International Customs Day – January 26

International Customs Day – January 26

 

John Lennon imagined a world with no countries. However, today we do have countries and borders to delineate them. 

We also have Customs – and on January 26 we celebrate their work. This year, 2015, WCO (World Customs Organisation) has chosen the slogan: “Coordinated Border Management: an inclusive approach for connecting stakeholders.” What does this mean? 

This year the WCO wants their employees to work together with special emphasis on the co-ordination of practices that may differ between the two bordering countries. People travel from one country to another for different reasons and the number of travellers keeps increasing every year. Importing and exporting of goods are other border crossings on the rise. Businesses want this exchange of people and goods to help them expand and earn more money.

Did you know that the WCO are also involved in emergency relief to countries in need – perhaps a natural disaster, disease or war has occurred and assistance is needed? 

WCO is not only involved in relief to stricken areas but also in the stopping of the trafficking of people and drugs, so sometimes their job is moving equipment quickly and smoothly while at other times they must be careful to check that illegal items are not crossing borders.

Activities:


1) Have your pupils ever crossed a border to another country? What happened? (Remember that in some areas the border control seems almost invisible as in EU countries)

2) Ask your pupils about why we need passports and/or identity cards. Ask them what sort of information is contained in a passport or on an identity card. How long does a passport or identity card last in your country? Should that change?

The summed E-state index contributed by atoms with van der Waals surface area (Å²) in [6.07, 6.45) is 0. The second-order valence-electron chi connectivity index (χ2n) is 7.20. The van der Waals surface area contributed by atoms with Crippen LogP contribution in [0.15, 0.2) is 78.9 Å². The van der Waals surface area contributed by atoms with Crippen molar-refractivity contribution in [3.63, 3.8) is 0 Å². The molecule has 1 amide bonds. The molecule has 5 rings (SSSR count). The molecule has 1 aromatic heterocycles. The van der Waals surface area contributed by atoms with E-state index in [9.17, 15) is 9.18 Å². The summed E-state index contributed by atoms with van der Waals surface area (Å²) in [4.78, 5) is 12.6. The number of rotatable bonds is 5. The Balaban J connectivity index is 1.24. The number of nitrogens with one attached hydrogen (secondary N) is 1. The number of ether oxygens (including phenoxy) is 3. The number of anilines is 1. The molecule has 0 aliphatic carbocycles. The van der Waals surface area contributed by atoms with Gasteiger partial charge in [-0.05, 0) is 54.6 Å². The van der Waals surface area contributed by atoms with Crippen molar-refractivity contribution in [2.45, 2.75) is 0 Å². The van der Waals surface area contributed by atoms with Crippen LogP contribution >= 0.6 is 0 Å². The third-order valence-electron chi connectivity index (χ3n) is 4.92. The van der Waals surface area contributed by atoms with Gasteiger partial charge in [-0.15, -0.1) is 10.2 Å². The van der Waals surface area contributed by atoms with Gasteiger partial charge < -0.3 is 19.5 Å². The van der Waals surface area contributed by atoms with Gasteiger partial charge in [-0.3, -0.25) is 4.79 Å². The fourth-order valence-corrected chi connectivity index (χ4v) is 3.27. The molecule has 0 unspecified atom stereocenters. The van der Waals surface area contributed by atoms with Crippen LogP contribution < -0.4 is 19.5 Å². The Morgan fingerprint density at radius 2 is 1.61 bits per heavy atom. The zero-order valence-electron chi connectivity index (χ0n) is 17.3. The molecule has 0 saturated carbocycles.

3) Make an identity card or passport with your pupils containing the information the pupils have collected in point 3 or what they think is important. Remember to include a ‘photograph’.

4) What questions might a Customs Officer ask you and why? For example, where are you going (you may need a visa for this particular country)?; where have you been recently (perhaps a disease has broken out and you might need future medical attention, or you have been in rural areas and might be unknowingly carrying a disease into an agricultural area) ?; who are you travelling with (are you legally allowed to enter the country alone if you are a minor?)?; are you carrying food (some countries do not allow importation of certain food products for reasons of health care, protection of local flora and fauna, illegal transportation of some food items) ?; are you carrying any gifts (have you exceeded the permitted amount of items according to price?) ?….. etc.

5) What would people leaving or entering your country try to smuggle out and in (apart from narcotics and weapons! Let’s get our pupils thinking a bit deeper!)? For example in Sardinia, Italy, it is illegal for people to take pork off the island unless it has been purchased beyond the Customs check zone. Other countries, such as New Zealand and the USA, prohibit any fresh food or plants being brought into the country. Why do these laws exist ( generally to protect the country especially if it is agricultural rather than industrial)?

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Written by Tracey Sinclair
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